US Indymedia Global Indymedia Publish About us
Printed from Boston IMC :
IVAW Winter Soldier

Winter Soldier
Brad Presente

Other Local News

Spare Change News
Open Media Boston
Somerville Voices
Cradle of Liberty
The Sword and Shield

Local Radio Shows

WMBR 88.1 FM
What's Left
WEDS at 8:00 pm
Local Edition
FRI (alt) at 5:30 pm

WMFO 91.5 FM
Socialist Alternative
SUN 11:00 am

WZBC 90.3 FM
Sounds of Dissent
SAT at 11:00 am
Truth and Justice Radio
SUN at 6:00 am

Create account Log in
Comment on this article | Email this article | Printer-friendly version
News :: Politics
Unseen harvest of gene war on billion-dollar pest
21 Jan 2012
One of America's most widely planted crops - a genetically engineered corn plant that makes its own insecticide - may be losing its effectiveness because a major pest appears to be developing resistance more quickly than scientists expected. The United States food supply is not in any immediate danger because the problem remains isolated. But scientists believe potentially risky farming practices could be blunting the hybrid's sophisticated weaponry.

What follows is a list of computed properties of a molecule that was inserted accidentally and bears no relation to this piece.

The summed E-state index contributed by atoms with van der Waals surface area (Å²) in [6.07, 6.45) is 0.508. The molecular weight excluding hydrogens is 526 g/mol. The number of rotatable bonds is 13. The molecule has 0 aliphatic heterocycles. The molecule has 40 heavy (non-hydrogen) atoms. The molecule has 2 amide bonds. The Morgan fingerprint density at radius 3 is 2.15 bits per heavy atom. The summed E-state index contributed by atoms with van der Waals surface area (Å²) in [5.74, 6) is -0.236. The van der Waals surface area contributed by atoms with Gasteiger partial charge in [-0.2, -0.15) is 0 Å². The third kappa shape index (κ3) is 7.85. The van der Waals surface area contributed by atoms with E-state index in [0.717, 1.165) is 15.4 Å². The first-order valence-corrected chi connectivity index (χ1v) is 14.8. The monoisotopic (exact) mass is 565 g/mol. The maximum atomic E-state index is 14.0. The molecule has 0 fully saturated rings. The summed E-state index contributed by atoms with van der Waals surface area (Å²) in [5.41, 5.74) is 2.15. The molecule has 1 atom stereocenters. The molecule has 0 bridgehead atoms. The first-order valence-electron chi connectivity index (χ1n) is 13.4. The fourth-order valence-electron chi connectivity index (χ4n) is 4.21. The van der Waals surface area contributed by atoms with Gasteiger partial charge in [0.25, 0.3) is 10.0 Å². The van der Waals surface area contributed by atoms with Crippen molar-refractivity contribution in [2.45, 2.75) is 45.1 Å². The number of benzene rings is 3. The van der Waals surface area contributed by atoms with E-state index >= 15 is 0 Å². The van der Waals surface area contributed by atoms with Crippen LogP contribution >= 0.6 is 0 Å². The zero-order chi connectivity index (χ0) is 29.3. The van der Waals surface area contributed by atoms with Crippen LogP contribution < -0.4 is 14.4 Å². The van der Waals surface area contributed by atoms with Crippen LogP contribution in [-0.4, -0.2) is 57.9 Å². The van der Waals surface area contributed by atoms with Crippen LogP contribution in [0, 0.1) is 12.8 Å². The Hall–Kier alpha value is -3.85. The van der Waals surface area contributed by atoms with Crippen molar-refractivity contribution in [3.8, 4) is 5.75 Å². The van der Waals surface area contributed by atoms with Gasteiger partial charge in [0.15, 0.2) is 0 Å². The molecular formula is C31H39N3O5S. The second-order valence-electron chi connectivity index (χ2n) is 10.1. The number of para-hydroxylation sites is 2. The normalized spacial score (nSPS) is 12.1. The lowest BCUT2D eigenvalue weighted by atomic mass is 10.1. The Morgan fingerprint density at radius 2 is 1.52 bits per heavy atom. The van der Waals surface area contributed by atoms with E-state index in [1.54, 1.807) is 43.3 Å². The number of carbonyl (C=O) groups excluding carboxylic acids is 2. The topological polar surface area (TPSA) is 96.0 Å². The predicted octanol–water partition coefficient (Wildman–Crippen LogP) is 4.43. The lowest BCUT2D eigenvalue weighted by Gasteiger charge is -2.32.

By Rick Callahan
5:30 AM Saturday Dec 31, 2011

When it was introduced in 2003, "Bt corn" seemed like the answer to farmers' dreams. It would enable growers to bring in bountiful harvests using fewer chemicals because the corn naturally produced a toxin to poison a major pest, the western corn rootworm.

The hybrid was such a swift success that it and similar varieties now account for 65 per cent of all US corn hectares - grain that ends up in thousands of everyday foods such as cereal, sweeteners and cooking oil.

But over the last few summers, rootworms have feasted on the roots of Bt corn in parts of four Midwestern states, suggesting that some of the insects are becoming resistant to the crop's pest-fighting powers.

Scientists say the problem could be partly the result of farmers who have planted Bt corn year after year in the same fields.

Most farmers rotate corn with other crops in a method long used to curb the spread of pests, but some have abandoned rotation because they need extra grain for livestock or have grain contracts with ethanol producers.

Complete article at:

This work is in the public domain
Add a quick comment
Your name Your email


Text Format
Anti-spam Enter the following number into the box:
To add more detailed comments, or to upload files, see the full comment form.